Wednesday, 10 April 2013

Bloomin' Bioshock Infinite #1

"This game has loads of bloom in it."

So declared my boyfriend, as he watched me play his new computer game Bioshock Infinite (Irrational Games, 2013). I turned around, somewhat dumbstruck. "Why, yes... it has," I replied [NB: some expletive expressions of shock have been edited out of this conversation], "I didn't know you'd been listening to me talk about him."

Confusion ensued, until we realised we had crossed our wires somewhat. He was talking about bloom, the lighting effect used in some video games to mimic the effect of a bright light on vision as experienced through a camera. I was talking about Bloom - Harold Bloom, the [in]famous theorist whose most well-known academic legacy is the always-contentious theory of the 'anxiety of influence' (all poets are influenced by a previous poet, and they're all unhappy about it) and whose best-known extra-academic legacy is his 1994 publication The Western Canon: The Books and School of the Ages, and with whose works I've been spending an inordinate amount of time lately.

Bioshock Infinite: a potentially Coleridgean vending machine
When applied to this game, the two ideas are not so disparate as they might at first seem: in fact, one bloom often signals the presence of the other. But it's the theoretical Bloom I want to focus on here. In a lot of ways, this post follows on from my last, in which I read the Romantic sublime into Bethesda's 2011 release Skyrim. It could, in fact have been more closely connected; Bioshock Infinite contains humanoid vending machines which quote from Samuel Taylor Coleridge's The Rime of the Ancient Mariner and warn you to mind the proverbial albatross - and this is only the most blatant Romantic reference - and a lot of the views could certainly be described as sublime. Connections have already been made between Bioshock Infinite and its hidden literary influences, such as to The Wizard of Oz here. But what about its literary-theoretical ones? In this post, the first of two in which I'll explore this theme, I'm going to look at one of the trailers for the game.

At this point I should say: ***SPOILER ALERT***

Zachary Hale Comstock -
from the Bioshock Infinite wiki

The historical
Anthony Comstock
(source here)
The Bloom connection in Bioshock Infinite is almost as blatant as the Ancient Mariner one; in some ways more so. The main character's names - Booker DeWitt or Comstock depending on which temporal dimension you happen to be in - are loaded with histories:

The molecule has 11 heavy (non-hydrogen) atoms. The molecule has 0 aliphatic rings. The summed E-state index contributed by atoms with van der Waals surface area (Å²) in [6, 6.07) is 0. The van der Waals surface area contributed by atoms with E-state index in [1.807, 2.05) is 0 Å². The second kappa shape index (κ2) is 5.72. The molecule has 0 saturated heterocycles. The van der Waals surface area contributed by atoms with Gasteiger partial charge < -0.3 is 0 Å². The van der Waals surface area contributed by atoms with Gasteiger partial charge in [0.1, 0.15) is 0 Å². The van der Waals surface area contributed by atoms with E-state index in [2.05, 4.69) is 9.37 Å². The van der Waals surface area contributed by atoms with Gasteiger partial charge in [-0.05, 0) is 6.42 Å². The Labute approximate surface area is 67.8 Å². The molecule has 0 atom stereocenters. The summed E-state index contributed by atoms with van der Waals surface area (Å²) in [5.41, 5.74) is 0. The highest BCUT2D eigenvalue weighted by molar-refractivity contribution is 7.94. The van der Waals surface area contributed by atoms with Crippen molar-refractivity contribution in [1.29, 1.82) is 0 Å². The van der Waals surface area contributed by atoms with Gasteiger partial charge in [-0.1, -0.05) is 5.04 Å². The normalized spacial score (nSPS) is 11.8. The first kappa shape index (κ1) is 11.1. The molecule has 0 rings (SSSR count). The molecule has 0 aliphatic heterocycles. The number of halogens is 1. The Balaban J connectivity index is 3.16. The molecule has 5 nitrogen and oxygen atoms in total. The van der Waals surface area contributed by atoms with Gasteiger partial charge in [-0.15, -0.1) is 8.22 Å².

Bryce DeWitt (1923-2004) was a theoretical physicist who, appropriately for Bioshock's needs, advanced Hugh Everett's many worlds interpretation of quantum mechanics; Anthony Comstock (1844-1915) was quite literally post-Civil War New York's morality police - George Bernard Shaw coined the term 'comstockery' after one of his plays was censored by Comstock - and the fictional Comstock is something of an Evangelical moralist who consistently reiterates similar morality laws in his floating city of Columbia. Historical influences pervade the narrative, from the anti-abolitionist rhetoric of Columbia's ruling classes to the echoes of the French and Russian Revolutions found in the that of the Vox Populi here. But, as the article linked there suggests, 'Columbia is both the setting and the ultimate threat to be averted at all costs'. And it is in Columbia itself, in the setting, that we can find the most obvious, visual Bloomian tropes. Columbia is a stage: it's a stage on which to talk about influence, historical, literary and, most importantly, familial.

Now, Bloom's theories, on the surface, are all about the temporal - except that, time and space are not dichotomies for Bloom. Bloomian time and space is more like the Doctor Who timey-wimey-spacey kind - all mixed up. If time changes, so does the space, and spaces affect what goes on in time. And that is what we find in Bioshock Infinite. The historical influences are undeniably important - you need a decent grasp of transatlantic nineteenth century history to follow the nuances of a lot of the plot - and the game is supremely self-conscious about it. This isn't a game which is anxious about its influences, as such; on the contrary, it flaunts them.